Primary schools in Wales are having costly security fences installed after a string of attacks by arsonists and vandals but officials say the move will divert "scarce resources" away from education funds.
The seven schools in Swansea have been plagued by burglaries and unprovoked assaults on their buildings, including lead stolen off roofs, windows smashed and a summer house wrecked, the South Wales Evening Post reported.
The £91,000 needed to pay for the fences and gates looks likely be taken out of Swansea Council's budget although the local authorities have asked the Welsh Government to provide the funds.
"I am sad we are having to bring forward this report," council cabinet member for education Mike Day told the local paper. "It means diverting scarce resources away from education provision."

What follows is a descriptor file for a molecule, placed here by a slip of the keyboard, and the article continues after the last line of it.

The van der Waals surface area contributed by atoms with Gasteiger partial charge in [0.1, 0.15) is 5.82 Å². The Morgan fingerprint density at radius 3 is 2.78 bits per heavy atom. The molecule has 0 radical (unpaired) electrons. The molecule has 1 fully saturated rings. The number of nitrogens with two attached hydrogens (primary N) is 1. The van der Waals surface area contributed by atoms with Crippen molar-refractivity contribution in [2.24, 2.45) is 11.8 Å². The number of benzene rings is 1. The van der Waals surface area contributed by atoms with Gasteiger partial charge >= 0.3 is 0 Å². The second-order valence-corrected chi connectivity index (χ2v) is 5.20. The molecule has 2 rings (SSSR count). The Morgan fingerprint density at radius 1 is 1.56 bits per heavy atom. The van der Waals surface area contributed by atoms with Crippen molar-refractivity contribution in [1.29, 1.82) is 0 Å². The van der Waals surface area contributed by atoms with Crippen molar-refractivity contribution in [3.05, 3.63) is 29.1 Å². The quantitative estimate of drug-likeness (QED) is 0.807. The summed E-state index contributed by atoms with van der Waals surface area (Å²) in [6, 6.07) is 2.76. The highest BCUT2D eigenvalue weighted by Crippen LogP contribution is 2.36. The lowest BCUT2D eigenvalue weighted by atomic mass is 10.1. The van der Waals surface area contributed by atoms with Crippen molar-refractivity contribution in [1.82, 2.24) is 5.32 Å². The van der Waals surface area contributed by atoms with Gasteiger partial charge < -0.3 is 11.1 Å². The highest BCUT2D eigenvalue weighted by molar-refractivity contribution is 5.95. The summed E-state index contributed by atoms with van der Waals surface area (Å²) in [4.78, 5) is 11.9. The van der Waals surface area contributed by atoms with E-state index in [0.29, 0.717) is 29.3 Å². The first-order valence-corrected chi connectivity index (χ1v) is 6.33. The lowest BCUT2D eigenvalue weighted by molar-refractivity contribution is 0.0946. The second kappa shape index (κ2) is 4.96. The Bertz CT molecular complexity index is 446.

"Basically we have to provide protection for these schools," he added.
A Welsh Government spokesperson said the responsibility for ensuring schools were a safe and secure environment for pupils and staff lay with the local authority and school governing bodies.
"Deciding what safeguards are necessary and how they are implemented is a matter for them to determine at local level.
"Since 2007/8, the Welsh Government has provided grant funding of £2.05m from our fire and community safety budgets, which include target hardening measures such as security gates and CCTV."